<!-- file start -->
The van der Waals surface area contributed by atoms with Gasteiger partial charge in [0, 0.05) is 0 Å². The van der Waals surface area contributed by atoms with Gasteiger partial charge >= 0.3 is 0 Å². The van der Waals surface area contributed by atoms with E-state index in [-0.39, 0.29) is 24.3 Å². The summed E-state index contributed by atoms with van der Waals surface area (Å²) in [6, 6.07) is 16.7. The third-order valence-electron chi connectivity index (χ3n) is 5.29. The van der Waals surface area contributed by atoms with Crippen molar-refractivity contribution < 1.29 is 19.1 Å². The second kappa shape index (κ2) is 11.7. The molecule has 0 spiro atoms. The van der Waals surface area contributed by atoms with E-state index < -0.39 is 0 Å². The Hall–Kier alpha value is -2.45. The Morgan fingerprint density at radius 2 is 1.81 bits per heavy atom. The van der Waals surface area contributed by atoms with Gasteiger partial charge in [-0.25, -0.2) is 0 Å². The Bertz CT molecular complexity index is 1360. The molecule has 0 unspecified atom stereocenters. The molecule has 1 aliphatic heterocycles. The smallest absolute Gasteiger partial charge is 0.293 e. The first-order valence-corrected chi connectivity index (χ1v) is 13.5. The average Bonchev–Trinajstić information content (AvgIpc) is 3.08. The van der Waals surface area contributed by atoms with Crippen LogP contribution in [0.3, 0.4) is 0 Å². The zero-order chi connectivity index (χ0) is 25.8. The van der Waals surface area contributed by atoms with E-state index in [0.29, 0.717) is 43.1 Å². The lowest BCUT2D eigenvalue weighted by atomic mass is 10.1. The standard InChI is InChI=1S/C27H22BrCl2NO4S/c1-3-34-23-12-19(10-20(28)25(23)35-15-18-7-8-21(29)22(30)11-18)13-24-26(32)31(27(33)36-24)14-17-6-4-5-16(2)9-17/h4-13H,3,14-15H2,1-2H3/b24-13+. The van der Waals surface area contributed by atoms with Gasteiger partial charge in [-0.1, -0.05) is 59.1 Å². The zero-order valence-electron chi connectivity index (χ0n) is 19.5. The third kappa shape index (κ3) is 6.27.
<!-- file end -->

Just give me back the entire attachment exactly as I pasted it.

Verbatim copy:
The van der Waals surface area contributed by atoms with Gasteiger partial charge in [0, 0.05) is 0 Å². The van der Waals surface area contributed by atoms with Gasteiger partial charge >= 0.3 is 0 Å². The van der Waals surface area contributed by atoms with E-state index in [-0.39, 0.29) is 24.3 Å². The summed E-state index contributed by atoms with van der Waals surface area (Å²) in [6, 6.07) is 16.7. The third-order valence-electron chi connectivity index (χ3n) is 5.29. The van der Waals surface area contributed by atoms with Crippen molar-refractivity contribution < 1.29 is 19.1 Å². The second kappa shape index (κ2) is 11.7. The molecule has 0 spiro atoms. The van der Waals surface area contributed by atoms with E-state index < -0.39 is 0 Å². The Hall–Kier alpha value is -2.45. The Morgan fingerprint density at radius 2 is 1.81 bits per heavy atom. The van der Waals surface area contributed by atoms with Gasteiger partial charge in [-0.25, -0.2) is 0 Å². The Bertz CT molecular complexity index is 1360. The molecule has 0 unspecified atom stereocenters. The molecule has 1 aliphatic heterocycles. The smallest absolute Gasteiger partial charge is 0.293 e. The first-order valence-corrected chi connectivity index (χ1v) is 13.5. The average Bonchev–Trinajstić information content (AvgIpc) is 3.08. The van der Waals surface area contributed by atoms with Crippen LogP contribution in [0.3, 0.4) is 0 Å². The zero-order chi connectivity index (χ0) is 25.8. The van der Waals surface area contributed by atoms with E-state index in [0.29, 0.717) is 43.1 Å². The lowest BCUT2D eigenvalue weighted by atomic mass is 10.1. The standard InChI is InChI=1S/C27H22BrCl2NO4S/c1-3-34-23-12-19(10-20(28)25(23)35-15-18-7-8-21(29)22(30)11-18)13-24-26(32)31(27(33)36-24)14-17-6-4-5-16(2)9-17/h4-13H,3,14-15H2,1-2H3/b24-13+. The van der Waals surface area contributed by atoms with Gasteiger partial charge in [-0.1, -0.05) is 59.1 Å². The zero-order valence-electron chi connectivity index (χ0n) is 19.5. The third kappa shape index (κ3) is 6.27.